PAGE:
Arian Horbovetz is an urbanist writer and photographer who publishes his thoughts about city living in a blog called The Urban Phoenix. In a recent post, Arian praises the versatility and dependability of commuting via electric scooter. The early adopters of scooter commuting are trying the rental models, comparing the pros and cons on speed and range, and buying machines to scoot around town.
Arian Horbovetz Recommends Commuting with an e-Scooter
After owning an early scooter model, Arian upgraded to something lighter and longer-lasting. It even costed less than his original scooter. That kind of price decline as quality improves is the path most technology follows before it’s widely adopted.
Here are Arian’s observations on the experience after riding 160 miles on the new machine:
“The most notable plus for e-scooters is their remarkable portability. I often take the bus and use it as a “last mile” connector that’s far faster than walking. I can store it anywhere, travel with it… the sky is the limit for scooters with regard to “multi-modal” transportation. There is nothing that compares with the combination of portability and versatility of an electric scooter.”
He adds that his scooter is capable on most road surfaces:
“While it might not be able to tackle off-road conditions like a bike, electric scooters are still very capable when it comes to the rough pavement and even sidewalks. (I DO NOT recommend riding scooters on sidewalks with a decent amount of pedestrian traffic… try to avoid pedestrian encounters wherever possible to ensure pedestrian safety and comfort!)”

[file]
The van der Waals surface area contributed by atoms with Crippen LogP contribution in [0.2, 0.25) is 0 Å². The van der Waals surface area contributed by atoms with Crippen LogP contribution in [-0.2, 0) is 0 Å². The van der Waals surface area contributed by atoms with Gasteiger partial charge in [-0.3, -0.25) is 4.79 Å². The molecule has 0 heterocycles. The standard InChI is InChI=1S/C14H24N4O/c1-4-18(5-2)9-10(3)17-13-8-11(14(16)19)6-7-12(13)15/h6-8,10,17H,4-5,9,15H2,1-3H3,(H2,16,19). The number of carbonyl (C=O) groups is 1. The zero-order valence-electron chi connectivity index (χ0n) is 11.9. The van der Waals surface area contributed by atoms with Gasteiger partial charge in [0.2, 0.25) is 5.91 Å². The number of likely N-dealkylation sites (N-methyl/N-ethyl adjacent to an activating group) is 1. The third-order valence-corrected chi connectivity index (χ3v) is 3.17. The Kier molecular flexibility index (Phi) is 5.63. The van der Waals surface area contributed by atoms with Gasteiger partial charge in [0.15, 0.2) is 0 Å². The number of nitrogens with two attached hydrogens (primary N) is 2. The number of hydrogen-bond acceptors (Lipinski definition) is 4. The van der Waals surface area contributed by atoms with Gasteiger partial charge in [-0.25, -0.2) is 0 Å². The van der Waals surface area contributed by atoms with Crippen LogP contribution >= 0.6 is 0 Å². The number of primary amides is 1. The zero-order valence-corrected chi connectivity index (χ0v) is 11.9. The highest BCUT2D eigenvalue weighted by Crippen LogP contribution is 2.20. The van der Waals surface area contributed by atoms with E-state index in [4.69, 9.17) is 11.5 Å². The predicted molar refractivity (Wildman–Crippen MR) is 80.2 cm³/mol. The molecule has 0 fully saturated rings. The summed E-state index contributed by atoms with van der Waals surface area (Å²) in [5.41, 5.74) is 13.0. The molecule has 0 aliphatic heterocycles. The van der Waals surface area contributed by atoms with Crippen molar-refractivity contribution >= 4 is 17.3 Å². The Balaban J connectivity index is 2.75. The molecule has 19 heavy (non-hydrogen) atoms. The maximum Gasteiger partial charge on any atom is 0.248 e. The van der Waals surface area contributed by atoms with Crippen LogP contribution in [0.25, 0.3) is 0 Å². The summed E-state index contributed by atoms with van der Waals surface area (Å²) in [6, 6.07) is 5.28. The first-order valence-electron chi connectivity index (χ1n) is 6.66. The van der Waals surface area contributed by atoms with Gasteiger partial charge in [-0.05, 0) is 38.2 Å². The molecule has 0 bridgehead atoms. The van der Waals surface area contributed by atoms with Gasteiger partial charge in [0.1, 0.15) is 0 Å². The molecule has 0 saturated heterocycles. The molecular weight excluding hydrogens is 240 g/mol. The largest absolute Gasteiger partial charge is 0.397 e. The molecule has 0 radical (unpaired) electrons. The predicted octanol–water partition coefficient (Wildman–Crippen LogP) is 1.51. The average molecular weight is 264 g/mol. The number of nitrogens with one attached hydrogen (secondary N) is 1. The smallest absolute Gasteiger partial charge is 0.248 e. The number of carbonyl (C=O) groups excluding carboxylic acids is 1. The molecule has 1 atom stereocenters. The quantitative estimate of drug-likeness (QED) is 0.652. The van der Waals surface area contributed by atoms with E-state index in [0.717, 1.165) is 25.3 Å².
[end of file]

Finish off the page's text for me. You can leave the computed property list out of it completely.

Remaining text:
Regulations Differ But You’re Mostly Fine Scooting if You Are Polite
Arian mentions that his scooter, like many others cruising around cities throughout the USA, fits into a regulatory gray area:
“In many states like New York, e-scooters are technically an unregisterable motorized vehicle and are thus illegal on streets or sidewalks.”
But here’s the real takeaway for commuters curious about scooters. There might not be specific rules or policies for new transportation modes, but you’ll probably be fine if you’re polite while commuting:
“I have ridden this machine past countless patrol cars and have not had any issue. I’ve even received a few waves of approval from police officers! I think in general, if you don’t ride like a jerk, people are fine with it.”